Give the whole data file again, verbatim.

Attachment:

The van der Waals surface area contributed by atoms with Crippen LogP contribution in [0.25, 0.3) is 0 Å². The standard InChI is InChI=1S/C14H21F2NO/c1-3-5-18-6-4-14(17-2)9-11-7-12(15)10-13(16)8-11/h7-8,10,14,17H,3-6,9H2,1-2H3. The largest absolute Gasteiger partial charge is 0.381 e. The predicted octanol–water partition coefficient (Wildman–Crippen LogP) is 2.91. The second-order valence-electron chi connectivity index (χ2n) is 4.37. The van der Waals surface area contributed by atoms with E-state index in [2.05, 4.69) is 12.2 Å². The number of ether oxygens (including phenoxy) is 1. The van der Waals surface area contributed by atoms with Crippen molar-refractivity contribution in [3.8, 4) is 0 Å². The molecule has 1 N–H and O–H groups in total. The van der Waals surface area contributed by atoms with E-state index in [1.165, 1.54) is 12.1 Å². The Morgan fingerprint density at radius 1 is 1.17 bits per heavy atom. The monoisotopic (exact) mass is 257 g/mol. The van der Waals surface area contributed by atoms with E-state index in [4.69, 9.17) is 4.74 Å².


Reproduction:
The van der Waals surface area contributed by atoms with Crippen LogP contribution in [0.25, 0.3) is 0 Å². The standard InChI is InChI=1S/C14H21F2NO/c1-3-5-18-6-4-14(17-2)9-11-7-12(15)10-13(16)8-11/h7-8,10,14,17H,3-6,9H2,1-2H3. The largest absolute Gasteiger partial charge is 0.381 e. The predicted octanol–water partition coefficient (Wildman–Crippen LogP) is 2.91. The second-order valence-electron chi connectivity index (χ2n) is 4.37. The van der Waals surface area contributed by atoms with E-state index in [2.05, 4.69) is 12.2 Å². The number of ether oxygens (including phenoxy) is 1. The van der Waals surface area contributed by atoms with Crippen molar-refractivity contribution in [3.8, 4) is 0 Å². The molecule has 1 N–H and O–H groups in total. The van der Waals surface area contributed by atoms with E-state index in [1.165, 1.54) is 12.1 Å². The Morgan fingerprint density at radius 1 is 1.17 bits per heavy atom. The monoisotopic (exact) mass is 257 g/mol. The van der Waals surface area contributed by atoms with E-state index in [4.69, 9.17) is 4.74 Å².